Healthcare support personnel’s understanding of radiation safety measures in radiology departments: an exploratory descriptive study
Introduction. In public and private radiology departments, healthcare support personnel such as receptionists, porters and cleaners play an important role within the departments. Shortage of radiation personnel in these radiology departments often leads to radiographers calling on healthcare support personnel to assist with holding immobile patients or the image receptor during radiological examinations.
In a study done in the Northern Gauteng state hospitals in South Africa, non-radiology healthcare workers were found to have rather little knowledge on ionising radiation. The latter is hazardous thus it is imperative that appropriate safeguards are taken to mitigate against the risks posed in instances of being exposure to ionising radiation.
Several studies that investigated radiation knowledge in other healthcare professions were explored. There is however limited literature available on the understanding of healthcare support personnel with respect to radiation safety measures.
Aim. The aim of this study was to explore and describe the healthcare support personnel’s understanding of radiation safety measures in radiology departments.
Methodology. An exploratory-descriptive qualitative research study was conducted to identify what is understood about radiation safety measures through seeking the viewpoints of the participants. A purposive sampling was used to enable the researchers to select the sample based on their understanding of the phenomenon. Semi-structured interviews were conducted to permit follow up questions regarding the phenomenon. The participants were selected from both the private and public sector with a total of 23 participants. The interviews were audio-recorded and transcribed by the researchers. Data were analysed through content analysis to identify similar patterns, categories, and themes. The study adhered to trustworthiness and ethical principles.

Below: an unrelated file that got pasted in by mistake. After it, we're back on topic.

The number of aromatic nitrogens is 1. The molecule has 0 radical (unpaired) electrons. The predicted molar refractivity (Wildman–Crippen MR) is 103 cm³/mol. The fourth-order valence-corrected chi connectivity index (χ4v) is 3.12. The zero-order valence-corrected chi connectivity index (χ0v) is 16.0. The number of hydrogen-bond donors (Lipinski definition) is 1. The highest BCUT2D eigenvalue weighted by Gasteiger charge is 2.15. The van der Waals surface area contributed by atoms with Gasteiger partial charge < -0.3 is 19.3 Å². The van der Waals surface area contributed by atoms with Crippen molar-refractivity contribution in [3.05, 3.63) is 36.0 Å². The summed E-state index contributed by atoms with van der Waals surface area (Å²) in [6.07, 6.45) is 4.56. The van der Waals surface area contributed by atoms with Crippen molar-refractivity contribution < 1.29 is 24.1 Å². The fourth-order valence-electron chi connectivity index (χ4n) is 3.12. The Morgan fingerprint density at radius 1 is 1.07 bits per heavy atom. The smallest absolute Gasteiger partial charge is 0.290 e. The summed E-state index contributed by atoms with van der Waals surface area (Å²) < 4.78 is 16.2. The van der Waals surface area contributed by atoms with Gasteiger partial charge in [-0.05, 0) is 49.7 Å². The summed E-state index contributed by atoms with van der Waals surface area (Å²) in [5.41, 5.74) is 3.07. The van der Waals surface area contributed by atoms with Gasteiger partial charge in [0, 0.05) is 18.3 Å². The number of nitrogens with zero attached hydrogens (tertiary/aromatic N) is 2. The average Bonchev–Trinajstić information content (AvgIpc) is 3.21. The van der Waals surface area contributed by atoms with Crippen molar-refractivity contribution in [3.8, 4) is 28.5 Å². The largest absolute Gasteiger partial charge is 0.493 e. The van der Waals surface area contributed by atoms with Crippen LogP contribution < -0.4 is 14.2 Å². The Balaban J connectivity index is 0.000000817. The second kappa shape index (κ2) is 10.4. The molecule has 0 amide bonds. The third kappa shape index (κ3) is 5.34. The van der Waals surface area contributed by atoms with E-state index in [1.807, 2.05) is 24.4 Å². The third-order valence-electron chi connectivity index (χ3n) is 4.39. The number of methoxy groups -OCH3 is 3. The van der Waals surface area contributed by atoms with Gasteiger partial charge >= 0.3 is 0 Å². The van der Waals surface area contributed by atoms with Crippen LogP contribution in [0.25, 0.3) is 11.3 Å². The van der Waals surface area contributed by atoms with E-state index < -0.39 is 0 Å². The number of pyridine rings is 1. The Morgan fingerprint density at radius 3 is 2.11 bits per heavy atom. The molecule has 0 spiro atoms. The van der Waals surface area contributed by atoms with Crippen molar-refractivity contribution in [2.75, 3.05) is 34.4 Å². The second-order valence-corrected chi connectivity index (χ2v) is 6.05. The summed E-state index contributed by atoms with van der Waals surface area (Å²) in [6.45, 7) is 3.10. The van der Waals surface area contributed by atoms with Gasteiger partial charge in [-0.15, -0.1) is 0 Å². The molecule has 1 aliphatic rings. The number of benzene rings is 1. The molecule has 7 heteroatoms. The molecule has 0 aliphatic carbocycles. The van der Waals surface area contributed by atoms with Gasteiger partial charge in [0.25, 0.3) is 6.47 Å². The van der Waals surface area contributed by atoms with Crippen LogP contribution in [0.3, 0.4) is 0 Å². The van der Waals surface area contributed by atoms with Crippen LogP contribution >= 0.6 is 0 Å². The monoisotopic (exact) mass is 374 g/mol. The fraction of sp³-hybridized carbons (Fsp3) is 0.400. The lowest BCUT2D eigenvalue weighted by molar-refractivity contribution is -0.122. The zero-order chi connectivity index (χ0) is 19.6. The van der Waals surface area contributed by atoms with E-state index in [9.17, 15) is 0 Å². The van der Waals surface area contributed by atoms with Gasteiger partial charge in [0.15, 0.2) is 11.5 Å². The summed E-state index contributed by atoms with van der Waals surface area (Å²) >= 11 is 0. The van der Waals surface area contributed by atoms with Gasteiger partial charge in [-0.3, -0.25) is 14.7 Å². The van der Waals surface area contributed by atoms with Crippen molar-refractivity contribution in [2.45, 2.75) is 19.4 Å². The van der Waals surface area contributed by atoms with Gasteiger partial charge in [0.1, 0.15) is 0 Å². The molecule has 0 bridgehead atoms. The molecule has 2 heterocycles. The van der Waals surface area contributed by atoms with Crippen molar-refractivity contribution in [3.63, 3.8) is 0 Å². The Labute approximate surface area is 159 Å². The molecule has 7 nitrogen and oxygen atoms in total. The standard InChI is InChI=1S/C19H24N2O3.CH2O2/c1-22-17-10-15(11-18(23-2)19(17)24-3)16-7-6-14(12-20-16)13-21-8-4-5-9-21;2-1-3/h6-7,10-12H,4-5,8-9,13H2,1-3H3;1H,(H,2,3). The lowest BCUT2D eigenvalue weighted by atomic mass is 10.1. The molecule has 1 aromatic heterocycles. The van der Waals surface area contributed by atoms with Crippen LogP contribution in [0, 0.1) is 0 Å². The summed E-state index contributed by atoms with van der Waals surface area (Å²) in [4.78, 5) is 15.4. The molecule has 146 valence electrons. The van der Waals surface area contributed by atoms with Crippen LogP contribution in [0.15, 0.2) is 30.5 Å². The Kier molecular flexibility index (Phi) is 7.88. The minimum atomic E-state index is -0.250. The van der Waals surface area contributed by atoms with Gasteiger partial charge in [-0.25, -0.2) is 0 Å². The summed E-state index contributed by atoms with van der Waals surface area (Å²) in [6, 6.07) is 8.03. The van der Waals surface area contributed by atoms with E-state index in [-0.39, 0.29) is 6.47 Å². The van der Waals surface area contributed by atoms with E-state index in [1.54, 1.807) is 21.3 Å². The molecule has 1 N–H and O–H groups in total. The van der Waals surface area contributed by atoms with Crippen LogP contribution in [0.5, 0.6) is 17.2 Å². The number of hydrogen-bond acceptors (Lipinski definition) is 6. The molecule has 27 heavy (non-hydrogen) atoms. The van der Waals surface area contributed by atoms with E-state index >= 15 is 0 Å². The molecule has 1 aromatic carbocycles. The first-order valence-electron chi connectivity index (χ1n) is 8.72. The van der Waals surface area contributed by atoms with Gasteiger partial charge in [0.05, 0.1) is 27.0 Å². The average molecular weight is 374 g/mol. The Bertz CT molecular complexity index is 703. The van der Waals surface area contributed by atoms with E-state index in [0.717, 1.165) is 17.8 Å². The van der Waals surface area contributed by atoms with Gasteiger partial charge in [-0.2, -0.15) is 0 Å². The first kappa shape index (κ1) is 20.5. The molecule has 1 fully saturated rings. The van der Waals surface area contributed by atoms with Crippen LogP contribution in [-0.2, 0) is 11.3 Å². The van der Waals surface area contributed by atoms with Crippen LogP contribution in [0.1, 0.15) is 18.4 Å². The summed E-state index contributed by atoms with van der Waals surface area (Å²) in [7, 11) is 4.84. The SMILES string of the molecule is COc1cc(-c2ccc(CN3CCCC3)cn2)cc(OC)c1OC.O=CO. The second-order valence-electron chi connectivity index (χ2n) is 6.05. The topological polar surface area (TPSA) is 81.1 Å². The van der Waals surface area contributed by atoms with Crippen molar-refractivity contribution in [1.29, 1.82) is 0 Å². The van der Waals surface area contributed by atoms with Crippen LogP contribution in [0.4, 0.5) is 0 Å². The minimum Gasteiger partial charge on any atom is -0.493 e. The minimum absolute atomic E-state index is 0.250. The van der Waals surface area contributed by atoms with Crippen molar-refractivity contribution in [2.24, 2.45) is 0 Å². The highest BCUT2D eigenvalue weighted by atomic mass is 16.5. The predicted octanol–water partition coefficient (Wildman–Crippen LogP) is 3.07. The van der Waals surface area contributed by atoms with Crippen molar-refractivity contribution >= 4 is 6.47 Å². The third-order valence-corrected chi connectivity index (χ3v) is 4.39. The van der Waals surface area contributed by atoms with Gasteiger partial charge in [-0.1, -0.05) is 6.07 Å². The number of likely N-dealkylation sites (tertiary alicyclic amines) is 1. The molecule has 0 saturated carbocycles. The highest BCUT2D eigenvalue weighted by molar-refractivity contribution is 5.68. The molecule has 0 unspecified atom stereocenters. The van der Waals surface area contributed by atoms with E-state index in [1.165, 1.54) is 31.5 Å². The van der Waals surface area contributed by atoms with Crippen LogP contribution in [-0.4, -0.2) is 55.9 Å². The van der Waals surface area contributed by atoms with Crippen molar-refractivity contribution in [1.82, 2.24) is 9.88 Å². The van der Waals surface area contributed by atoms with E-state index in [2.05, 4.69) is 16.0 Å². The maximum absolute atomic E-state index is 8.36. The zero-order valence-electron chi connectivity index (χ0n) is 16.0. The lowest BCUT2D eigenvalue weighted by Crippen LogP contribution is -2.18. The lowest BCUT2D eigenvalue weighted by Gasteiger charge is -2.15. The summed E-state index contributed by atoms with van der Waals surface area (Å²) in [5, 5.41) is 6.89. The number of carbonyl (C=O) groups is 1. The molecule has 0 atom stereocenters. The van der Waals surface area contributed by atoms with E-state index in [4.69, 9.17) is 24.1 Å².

Findings and recommendations. The three themes that emerged from the data analysis were (a) healthcare support personnel’s understanding of radiation safety measures; (b) healthcare support personnel’s understanding towards the concept of radiation; and (c) the need for radiation safety training among healthcare support personnel. These themes were then further examined into various categories to draw research conclusions.
Based on the findings, the researchers came to the conclusion that the healthcare support personnel have limited understanding of radiation safety measures and suggested that training be given. The findings enabled the researchers to comprehend the healthcare support personnel’s understanding of radiation safety measures through different perspectives as narrated by the participants.
This research highlights the need for radiation protection for all and should not be limited to radiation workers. These findings should encourage departments to take notice of their support staff and to provide training opportunities at the level of the individuals. These can be in the form of CPD meetings and assessments as a method of providing a practical and effective way of rendering education on radiation protection to all personnel in radiography departments.
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